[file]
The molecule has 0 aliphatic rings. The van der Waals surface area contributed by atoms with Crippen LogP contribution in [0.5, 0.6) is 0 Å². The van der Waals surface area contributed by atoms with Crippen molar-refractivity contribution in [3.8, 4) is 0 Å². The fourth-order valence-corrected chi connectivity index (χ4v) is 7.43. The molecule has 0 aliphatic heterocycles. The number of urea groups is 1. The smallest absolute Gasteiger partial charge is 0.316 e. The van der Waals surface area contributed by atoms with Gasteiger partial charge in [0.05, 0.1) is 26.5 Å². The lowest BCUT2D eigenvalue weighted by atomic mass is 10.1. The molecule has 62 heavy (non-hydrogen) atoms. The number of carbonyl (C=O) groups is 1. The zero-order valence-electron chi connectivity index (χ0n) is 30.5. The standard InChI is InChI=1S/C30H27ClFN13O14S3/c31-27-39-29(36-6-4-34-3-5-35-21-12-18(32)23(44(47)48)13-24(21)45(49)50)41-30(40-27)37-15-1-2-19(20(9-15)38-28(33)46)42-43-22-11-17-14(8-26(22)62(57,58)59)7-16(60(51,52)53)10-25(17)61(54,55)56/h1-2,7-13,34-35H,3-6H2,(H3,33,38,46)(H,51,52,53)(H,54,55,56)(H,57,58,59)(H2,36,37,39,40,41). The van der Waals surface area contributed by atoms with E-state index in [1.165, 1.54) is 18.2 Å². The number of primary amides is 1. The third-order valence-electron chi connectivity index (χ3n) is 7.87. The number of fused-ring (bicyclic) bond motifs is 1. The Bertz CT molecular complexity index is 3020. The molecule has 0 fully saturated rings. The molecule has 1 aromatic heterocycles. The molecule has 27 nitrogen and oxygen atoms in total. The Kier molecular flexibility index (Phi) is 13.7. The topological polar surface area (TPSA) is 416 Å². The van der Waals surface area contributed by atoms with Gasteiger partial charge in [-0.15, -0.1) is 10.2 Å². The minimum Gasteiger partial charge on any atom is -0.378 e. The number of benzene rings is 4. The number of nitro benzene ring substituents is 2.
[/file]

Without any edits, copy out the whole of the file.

The molecule has 0 aliphatic rings. The van der Waals surface area contributed by atoms with Crippen LogP contribution in [0.5, 0.6) is 0 Å². The van der Waals surface area contributed by atoms with Crippen molar-refractivity contribution in [3.8, 4) is 0 Å². The fourth-order valence-corrected chi connectivity index (χ4v) is 7.43. The molecule has 0 aliphatic heterocycles. The number of urea groups is 1. The smallest absolute Gasteiger partial charge is 0.316 e. The van der Waals surface area contributed by atoms with Gasteiger partial charge in [0.05, 0.1) is 26.5 Å². The lowest BCUT2D eigenvalue weighted by atomic mass is 10.1. The molecule has 62 heavy (non-hydrogen) atoms. The number of carbonyl (C=O) groups is 1. The zero-order valence-electron chi connectivity index (χ0n) is 30.5. The standard InChI is InChI=1S/C30H27ClFN13O14S3/c31-27-39-29(36-6-4-34-3-5-35-21-12-18(32)23(44(47)48)13-24(21)45(49)50)41-30(40-27)37-15-1-2-19(20(9-15)38-28(33)46)42-43-22-11-17-14(8-26(22)62(57,58)59)7-16(60(51,52)53)10-25(17)61(54,55)56/h1-2,7-13,34-35H,3-6H2,(H3,33,38,46)(H,51,52,53)(H,54,55,56)(H,57,58,59)(H2,36,37,39,40,41). The van der Waals surface area contributed by atoms with E-state index in [1.165, 1.54) is 18.2 Å². The number of primary amides is 1. The third-order valence-electron chi connectivity index (χ3n) is 7.87. The number of fused-ring (bicyclic) bond motifs is 1. The Bertz CT molecular complexity index is 3020. The molecule has 0 fully saturated rings. The molecule has 1 aromatic heterocycles. The molecule has 27 nitrogen and oxygen atoms in total. The Kier molecular flexibility index (Phi) is 13.7. The topological polar surface area (TPSA) is 416 Å². The van der Waals surface area contributed by atoms with Gasteiger partial charge in [-0.15, -0.1) is 10.2 Å². The minimum Gasteiger partial charge on any atom is -0.378 e. The number of benzene rings is 4. The number of nitro benzene ring substituents is 2.